3. A range of public and private organisations were surveyed: 28% of respondents were from small businesses with under $100m annual revenue, 46% of respondents were from organisations with revenue of $500 million+ and 4% were non-profit, government or education bodies.
  4. In Singapore, there were 83 respondents across 15 industries including Aerospace & Defense; Consumer Products & Retail; Consulting / Professional Services; Education / Non-profit; Energy / Utilities / Mining; Entertainment & Media; Engineering / Construction; Financial Services, Government Services; Health Industries, Hospitality / Travel & Leisure; Industrial Manufacturing; Technology; Telecommunications; and Transportation & Logistics
  5. A copy of the global report can be downloaded at: http://www.pwc.com/us/en/cybersecurity/information-security-survey.html

About CIO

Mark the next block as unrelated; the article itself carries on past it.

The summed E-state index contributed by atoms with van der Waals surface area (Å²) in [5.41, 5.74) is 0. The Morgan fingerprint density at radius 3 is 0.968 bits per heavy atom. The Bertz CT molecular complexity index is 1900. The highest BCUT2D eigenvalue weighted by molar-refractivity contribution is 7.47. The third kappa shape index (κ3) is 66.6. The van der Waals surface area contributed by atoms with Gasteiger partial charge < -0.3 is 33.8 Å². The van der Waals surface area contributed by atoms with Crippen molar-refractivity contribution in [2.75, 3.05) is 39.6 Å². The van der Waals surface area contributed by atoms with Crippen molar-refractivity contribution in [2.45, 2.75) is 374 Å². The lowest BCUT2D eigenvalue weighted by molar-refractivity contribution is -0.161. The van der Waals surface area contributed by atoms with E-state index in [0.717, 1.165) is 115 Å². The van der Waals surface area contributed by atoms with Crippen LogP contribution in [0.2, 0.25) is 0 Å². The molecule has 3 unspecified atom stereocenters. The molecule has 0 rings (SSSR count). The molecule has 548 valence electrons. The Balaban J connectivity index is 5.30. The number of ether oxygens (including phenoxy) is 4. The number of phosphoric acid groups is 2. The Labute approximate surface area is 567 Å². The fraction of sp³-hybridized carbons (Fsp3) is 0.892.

CIO focuses on attracting the highest concentration of enterprise CIOs and business technology executives with unparalleled peer insight and expertise on business strategy, innovation, and leadership. As organizations grow with digital transformation, CIO provides its readers with key insights on career development, including certifications, hiring practices and skills development. The award-winning CIO portfolio—CIO.com, CIO executive programs, CIO Strategic Marketing Services, CIO Forum on LinkedIn, CIO Executive Council and CIO primary research—provides business technology leaders with analysis and insight on information technology trends and a keen understanding of IT’s role in achieving business goals. The CIO Executive Council is a professional organization of CIOs created to serve as an unbiased and trusted peer advisory group. CIO is published by IDG Communications, Inc. Company information is available at www.idg.com.